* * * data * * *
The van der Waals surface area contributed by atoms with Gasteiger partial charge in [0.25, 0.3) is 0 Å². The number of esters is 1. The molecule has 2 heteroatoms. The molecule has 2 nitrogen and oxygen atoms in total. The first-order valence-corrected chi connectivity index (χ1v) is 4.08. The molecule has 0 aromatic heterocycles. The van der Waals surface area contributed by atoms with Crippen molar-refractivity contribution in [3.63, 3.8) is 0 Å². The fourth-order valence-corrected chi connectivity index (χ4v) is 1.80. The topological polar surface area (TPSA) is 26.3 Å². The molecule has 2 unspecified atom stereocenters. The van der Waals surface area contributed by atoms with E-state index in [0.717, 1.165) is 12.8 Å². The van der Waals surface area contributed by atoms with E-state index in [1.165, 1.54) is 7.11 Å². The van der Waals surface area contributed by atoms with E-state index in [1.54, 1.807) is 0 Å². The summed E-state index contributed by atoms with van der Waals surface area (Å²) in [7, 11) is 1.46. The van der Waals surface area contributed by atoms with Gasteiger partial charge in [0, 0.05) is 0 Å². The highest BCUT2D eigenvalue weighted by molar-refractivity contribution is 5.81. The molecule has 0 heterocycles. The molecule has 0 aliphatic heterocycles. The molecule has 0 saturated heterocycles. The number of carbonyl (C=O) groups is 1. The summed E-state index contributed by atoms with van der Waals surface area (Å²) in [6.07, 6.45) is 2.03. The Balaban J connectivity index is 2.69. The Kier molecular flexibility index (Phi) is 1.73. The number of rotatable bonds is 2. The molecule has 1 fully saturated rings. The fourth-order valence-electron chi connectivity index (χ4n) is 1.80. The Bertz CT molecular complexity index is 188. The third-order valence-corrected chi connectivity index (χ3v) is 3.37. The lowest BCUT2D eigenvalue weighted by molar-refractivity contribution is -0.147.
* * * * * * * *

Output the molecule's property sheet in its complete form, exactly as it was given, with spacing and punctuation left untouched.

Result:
The van der Waals surface area contributed by atoms with Gasteiger partial charge in [0.25, 0.3) is 0 Å². The number of esters is 1. The molecule has 2 heteroatoms. The molecule has 2 nitrogen and oxygen atoms in total. The first-order valence-corrected chi connectivity index (χ1v) is 4.08. The molecule has 0 aromatic heterocycles. The van der Waals surface area contributed by atoms with Crippen molar-refractivity contribution in [3.63, 3.8) is 0 Å². The fourth-order valence-corrected chi connectivity index (χ4v) is 1.80. The topological polar surface area (TPSA) is 26.3 Å². The molecule has 2 unspecified atom stereocenters. The van der Waals surface area contributed by atoms with E-state index in [0.717, 1.165) is 12.8 Å². The van der Waals surface area contributed by atoms with E-state index in [1.165, 1.54) is 7.11 Å². The van der Waals surface area contributed by atoms with E-state index in [1.54, 1.807) is 0 Å². The summed E-state index contributed by atoms with van der Waals surface area (Å²) in [7, 11) is 1.46. The van der Waals surface area contributed by atoms with Gasteiger partial charge in [0, 0.05) is 0 Å². The highest BCUT2D eigenvalue weighted by molar-refractivity contribution is 5.81. The molecule has 0 heterocycles. The molecule has 0 aliphatic heterocycles. The molecule has 0 saturated heterocycles. The number of carbonyl (C=O) groups is 1. The summed E-state index contributed by atoms with van der Waals surface area (Å²) in [6.07, 6.45) is 2.03. The Balaban J connectivity index is 2.69. The Kier molecular flexibility index (Phi) is 1.73. The number of rotatable bonds is 2. The molecule has 1 fully saturated rings. The fourth-order valence-electron chi connectivity index (χ4n) is 1.80. The Bertz CT molecular complexity index is 188. The third-order valence-corrected chi connectivity index (χ3v) is 3.37. The lowest BCUT2D eigenvalue weighted by molar-refractivity contribution is -0.147.